South Bend-founded Juke app helps audiences connect with live performers


Have you ever attended a concert hoping that the artist would play a particular song?

Besides holding a sign with your request, you probably weren’t able to communicate this to the artist.

So far.

With the Juke web app, founder and CEO Griffin Eaton found a way to capitalize on what audiences need most: interacting with the musicians they love.

Eaton got the idea for the app while attending a concert.

“I was watching an artist play…and he was playing mostly originals…and I remember thinking he was really talented and…I’d love to hear how he made any song his own because he had a unique voice … I would pay him a hundred dollars right now to play a cover and make it his own, but I didn’t know what covers he could play,” Eaton says. “I didn’t have any money on me… and it’s embarrassing to get into the group. That was the first (idea): If I care that much, I bet there are other people like me. »

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Although Eaton claims he’s never been able to play an instrument, he’s figured out how to market people who do.

As Juke takes off in the world of mainstream entertainment, here are a few things to know about the company:

1. Juke was founded in South Bend

“South Bend is like any city in the United States,” says Eaton. “There are musicians. There are venues that want to make music. There was already this environment where we had enough musicians playing in the area who were already feeling the pain. The other thing is that the entrepreneurial ecosystem in South Bend over the past 10 years…has gotten better every year. There were so many resources available to me to go through the process of validating a prototype.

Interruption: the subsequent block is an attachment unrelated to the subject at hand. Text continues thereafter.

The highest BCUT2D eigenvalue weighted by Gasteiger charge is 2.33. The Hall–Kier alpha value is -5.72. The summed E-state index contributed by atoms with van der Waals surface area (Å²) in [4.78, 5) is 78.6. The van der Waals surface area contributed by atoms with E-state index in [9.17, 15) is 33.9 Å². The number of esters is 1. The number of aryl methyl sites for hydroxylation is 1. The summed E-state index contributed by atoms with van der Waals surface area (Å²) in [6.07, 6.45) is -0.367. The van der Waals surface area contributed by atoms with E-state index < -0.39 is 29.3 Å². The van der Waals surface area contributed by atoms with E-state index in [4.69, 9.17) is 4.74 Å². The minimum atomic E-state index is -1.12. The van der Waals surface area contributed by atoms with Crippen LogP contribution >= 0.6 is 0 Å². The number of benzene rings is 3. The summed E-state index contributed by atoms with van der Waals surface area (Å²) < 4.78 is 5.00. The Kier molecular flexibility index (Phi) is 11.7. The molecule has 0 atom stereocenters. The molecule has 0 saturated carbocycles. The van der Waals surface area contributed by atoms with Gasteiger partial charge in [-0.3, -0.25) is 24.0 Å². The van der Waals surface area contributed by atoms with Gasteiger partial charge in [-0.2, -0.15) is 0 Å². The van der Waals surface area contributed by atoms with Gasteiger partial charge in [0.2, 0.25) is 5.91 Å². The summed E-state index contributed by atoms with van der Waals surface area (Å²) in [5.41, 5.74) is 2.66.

Eaton’s mastermind came to fruition when he found a coder in the South Bend network and investors in town who wanted to back the idea, like institutions like Notre Dame.

“Notre Dame’s business plan competition was available,” says Eaton. “We ended up winning that, which gave us funding. Subsequently, because Notre Dame is tied outside of that area, we were able to convince one of the top venture capitalists in the country, Tim Connors, to join as a co-founder…I think that’s It was a big chunk: leveraging both the city’s resources…and the extension to Silicon Valley.

With the help of these local investors, the business grew 30% month-over-month, Eaton says.

2. Juke is a jukebox for live music

Juke, Eaton says, allows the audience “to have a voice, but that’s on the artist’s terms.”

He compares performers to chefs curating a menu at a restaurant, giving the crowd options to choose from, such as songs on their set list, or experiences to enjoy during the concert, such as a drum solo, serenade personal at their table and dedications to someone in the audience.

Although the audience can request an unlimited number of experiences, artists control what they accept from the audience.